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Church is asked to pay for aid in sex case

By Linda Matchan, Globe Staff, 5/26/1992

 In-depth
In 1992, the Rev. James R. Porter case in Fall River brought the problem of clergy abuse into the open.  
Coverage of the Porter case
he attorney representing nine of the alleged sexual abuse victims of former Massachusetts priest James R. Porter says he has written to Cardinal Bernard Law asking the Archdiocese of Boston to set up an emergency fund for victims to receive counseling if they cannot afford it.

But despite being assured by the cardinal's office he would receive a prompt answer to his request, the lawyer, Roderick MacLeish Jr., said he has had no response to a letter sent May 14, nor to a second letter.

"My clients feel strongly that a fund should be set up for those who can't get access to clinical health care," MacLeish said. "In many cases they are unemployed, with no access to mental health services. We hope the cardinal will do the right thing."

Efforts to reach the cardinal's spokesman last night were unsuccessful.

Although MacLeish represents nine of the numerous men and women who have said they were raped and sexually molested by Porter, he said he has been in contact with a total of 45 people. They have said Porter molested them during his tenure as a priest in Roman Catholic parishes in North Attleborough, Fall River and New Bedford.

Meanwhile in Providence, Bishop Louis E. Gelineau has denounced sexual molestation, while acknowledging a public perception that church leaders have tried to hide from the issue.

"It sickens my heart to be reminded once again, as we are only too painfully aware in our own diocese, that the terrible sickness of pedophilia rears its ugly head all too often within clerical ranks," he wrote in a column in the Providence Visitor, the diocesan weekly newspaper.

He vowed that any allegations of misconduct by priests or others working for the Catholic church in Rhode Island would be thoroughly pursued.

Bishop Gelineau said he was aware that many people believed "the church leadership, myself included, has over the years tried to hide" from the problem.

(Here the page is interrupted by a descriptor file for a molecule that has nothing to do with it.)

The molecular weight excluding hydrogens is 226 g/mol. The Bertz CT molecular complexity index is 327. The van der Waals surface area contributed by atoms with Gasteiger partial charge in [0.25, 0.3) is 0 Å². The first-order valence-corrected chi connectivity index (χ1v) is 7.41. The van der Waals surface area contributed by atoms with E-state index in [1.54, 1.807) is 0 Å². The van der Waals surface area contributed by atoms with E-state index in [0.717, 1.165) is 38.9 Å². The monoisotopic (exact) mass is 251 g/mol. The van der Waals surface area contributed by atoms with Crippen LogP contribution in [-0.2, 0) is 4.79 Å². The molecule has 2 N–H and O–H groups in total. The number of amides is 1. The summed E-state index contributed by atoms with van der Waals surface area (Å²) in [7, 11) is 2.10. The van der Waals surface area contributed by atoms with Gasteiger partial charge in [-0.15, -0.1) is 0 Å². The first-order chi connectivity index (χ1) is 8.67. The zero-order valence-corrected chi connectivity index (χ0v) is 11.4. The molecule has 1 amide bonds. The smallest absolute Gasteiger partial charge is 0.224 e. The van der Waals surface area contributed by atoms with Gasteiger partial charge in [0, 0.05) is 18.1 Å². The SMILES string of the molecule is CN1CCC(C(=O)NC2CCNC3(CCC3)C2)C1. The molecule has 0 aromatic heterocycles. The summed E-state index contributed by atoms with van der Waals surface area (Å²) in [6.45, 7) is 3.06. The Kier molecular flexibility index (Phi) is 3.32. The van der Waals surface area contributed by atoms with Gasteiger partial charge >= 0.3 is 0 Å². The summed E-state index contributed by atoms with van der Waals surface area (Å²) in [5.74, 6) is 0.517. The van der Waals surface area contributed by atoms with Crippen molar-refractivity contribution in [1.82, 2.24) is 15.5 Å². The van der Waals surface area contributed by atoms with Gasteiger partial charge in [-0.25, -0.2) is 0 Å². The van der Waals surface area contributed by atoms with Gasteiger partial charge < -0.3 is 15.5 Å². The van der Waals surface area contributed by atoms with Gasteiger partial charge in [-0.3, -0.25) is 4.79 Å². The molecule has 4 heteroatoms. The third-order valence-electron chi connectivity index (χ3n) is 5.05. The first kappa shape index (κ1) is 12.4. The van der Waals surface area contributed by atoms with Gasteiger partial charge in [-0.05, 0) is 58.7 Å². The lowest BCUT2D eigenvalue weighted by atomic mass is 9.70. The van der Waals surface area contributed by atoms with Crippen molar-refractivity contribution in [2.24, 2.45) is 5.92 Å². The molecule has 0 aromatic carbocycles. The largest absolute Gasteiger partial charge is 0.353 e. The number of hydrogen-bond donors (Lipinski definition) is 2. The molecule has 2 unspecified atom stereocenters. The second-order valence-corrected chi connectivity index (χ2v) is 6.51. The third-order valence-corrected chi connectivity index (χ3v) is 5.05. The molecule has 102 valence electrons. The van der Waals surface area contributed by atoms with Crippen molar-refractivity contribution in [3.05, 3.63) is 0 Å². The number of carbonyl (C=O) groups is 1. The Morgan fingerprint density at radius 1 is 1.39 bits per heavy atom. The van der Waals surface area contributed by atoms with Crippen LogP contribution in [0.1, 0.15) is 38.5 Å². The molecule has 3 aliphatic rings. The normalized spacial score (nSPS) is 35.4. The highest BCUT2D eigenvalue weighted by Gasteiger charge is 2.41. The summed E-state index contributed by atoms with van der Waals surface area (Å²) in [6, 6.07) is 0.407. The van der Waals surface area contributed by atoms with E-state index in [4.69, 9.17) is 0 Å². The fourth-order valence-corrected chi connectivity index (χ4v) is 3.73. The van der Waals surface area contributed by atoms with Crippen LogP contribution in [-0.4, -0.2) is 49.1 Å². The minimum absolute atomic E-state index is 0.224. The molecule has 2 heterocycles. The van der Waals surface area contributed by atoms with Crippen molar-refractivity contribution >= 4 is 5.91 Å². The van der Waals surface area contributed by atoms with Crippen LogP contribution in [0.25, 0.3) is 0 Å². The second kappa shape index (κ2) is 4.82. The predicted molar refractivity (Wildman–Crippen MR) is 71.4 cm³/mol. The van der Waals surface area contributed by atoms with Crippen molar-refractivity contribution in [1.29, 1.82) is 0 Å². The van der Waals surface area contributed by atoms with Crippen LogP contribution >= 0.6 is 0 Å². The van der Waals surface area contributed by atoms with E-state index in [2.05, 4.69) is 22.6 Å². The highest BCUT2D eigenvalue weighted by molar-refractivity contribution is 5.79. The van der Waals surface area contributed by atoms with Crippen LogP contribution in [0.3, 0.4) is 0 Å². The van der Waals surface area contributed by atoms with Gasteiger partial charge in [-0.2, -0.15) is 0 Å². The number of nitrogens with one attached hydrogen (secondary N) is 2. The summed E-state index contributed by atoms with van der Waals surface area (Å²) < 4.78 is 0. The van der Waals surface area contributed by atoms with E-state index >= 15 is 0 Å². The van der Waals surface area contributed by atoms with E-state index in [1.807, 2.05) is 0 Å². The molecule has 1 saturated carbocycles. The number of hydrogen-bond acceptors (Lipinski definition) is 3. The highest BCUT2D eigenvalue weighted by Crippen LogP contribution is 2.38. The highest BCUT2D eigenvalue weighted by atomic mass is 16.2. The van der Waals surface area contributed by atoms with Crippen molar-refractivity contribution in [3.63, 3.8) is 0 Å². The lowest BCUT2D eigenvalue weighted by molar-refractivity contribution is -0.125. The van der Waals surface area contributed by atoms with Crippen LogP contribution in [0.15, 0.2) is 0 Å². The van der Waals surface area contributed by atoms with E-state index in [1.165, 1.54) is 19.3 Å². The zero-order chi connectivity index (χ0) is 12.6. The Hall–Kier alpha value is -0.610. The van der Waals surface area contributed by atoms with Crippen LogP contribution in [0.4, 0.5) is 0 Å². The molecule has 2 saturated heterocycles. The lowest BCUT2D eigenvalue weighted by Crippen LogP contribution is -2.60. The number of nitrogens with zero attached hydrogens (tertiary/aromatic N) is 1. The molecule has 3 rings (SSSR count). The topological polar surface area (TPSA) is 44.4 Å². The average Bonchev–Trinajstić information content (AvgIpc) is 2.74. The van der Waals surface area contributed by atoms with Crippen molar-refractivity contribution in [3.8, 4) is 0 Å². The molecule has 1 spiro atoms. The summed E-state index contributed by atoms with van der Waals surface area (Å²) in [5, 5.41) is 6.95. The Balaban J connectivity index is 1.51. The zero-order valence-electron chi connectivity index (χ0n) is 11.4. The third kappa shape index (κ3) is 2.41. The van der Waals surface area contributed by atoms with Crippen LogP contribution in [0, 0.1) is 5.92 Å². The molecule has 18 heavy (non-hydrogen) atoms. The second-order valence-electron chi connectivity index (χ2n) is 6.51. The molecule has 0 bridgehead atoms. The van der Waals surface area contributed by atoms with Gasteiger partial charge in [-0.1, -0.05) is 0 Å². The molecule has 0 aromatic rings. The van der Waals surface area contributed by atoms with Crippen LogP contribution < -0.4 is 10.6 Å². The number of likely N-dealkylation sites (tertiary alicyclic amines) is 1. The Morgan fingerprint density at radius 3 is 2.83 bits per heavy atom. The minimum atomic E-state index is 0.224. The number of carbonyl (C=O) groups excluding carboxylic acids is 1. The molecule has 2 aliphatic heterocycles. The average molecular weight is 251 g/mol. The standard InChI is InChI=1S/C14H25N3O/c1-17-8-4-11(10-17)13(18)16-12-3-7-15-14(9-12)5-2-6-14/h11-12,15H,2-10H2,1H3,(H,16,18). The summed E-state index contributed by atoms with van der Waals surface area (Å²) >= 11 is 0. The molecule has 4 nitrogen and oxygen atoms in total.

"Considering the horrible nature of these unspeakable crimes against children, it is certainly not a possibility we were readily prepared to acknowledge in the years past. I am not going to dwell on the past, but I feel compelled to speak to the present and the future," he said.

He said pedophilia was not any more common among priests than among lay people, but "even one priest is too many and as we know only too well there have been more than one."

Bishop Gelineau said that the church was going to "great lengths" to screen candidates of the priesthood to prevent the recurrence of such problems.

Bishop Gelineau told the Providence Journal-Bulletin that he wrote the column because of his sense of outrage at the reports on the Massachusetts priest and, "mindful of past scandals in our own diocese, to reassure the faithful that we are doing all we can."

While no lawsuit has yet been filed in the Porter case, MacLeish said he is working with his clients in an effort to have Porter prosecuted. Porter, now 58, left the priesthood in 1967 and lives in Oakdale, Minn. He is married and has four children.

MacLeish's nine clients have said they would sue the Catholic Church if it fails to compensate them for the damages they say they have suffered and if it does not help bring Porter to justice.

"We have requested the cardinal and diocese to set up an emergency fund so that some of the people calling me can be referred to trained mental health clinicians," MacLeish said. "I am a trained sexual-abuse attorney, but I have been fielding calls I am not equipped to handle." In some cases, he said, "I am the first person these people are telling they have been victimized, and I am not trained to handle people in crisis."

MacLeish, a Boston lawyer, said the alleged victims who have contacted him have dealt with their early trauma in different ways, but with certain common elements.

"Many have suffered horribly," he said. "Some are stellar members of the community, and some have tried to isolate themselves as much as possible, but even people who have seemingly done well on the surface, who are professionals, are suffering inside."

"One of the common things is that they have tried to compartmentalize trauma as much as they can," said MacLeish. "Some people have tried to repress what happened years ago, while others have tried to repress it with drugs and alcohol, although many have successfully conquered that. But one of the most fundamental things that has been affected is their faith. Most were raised in very devout households and when you are victimized by your priest, it is a double betrayal."

MacLeish added: "Some have an inability to have trusting relationships with others. There is no one way, no one symptom. But I hope people realize the amount of suffering has been inflicted, how much one person has caused."

Material from the Associated Press was used in this report.

This story ran in the Boston Globe on 5/26/1992.
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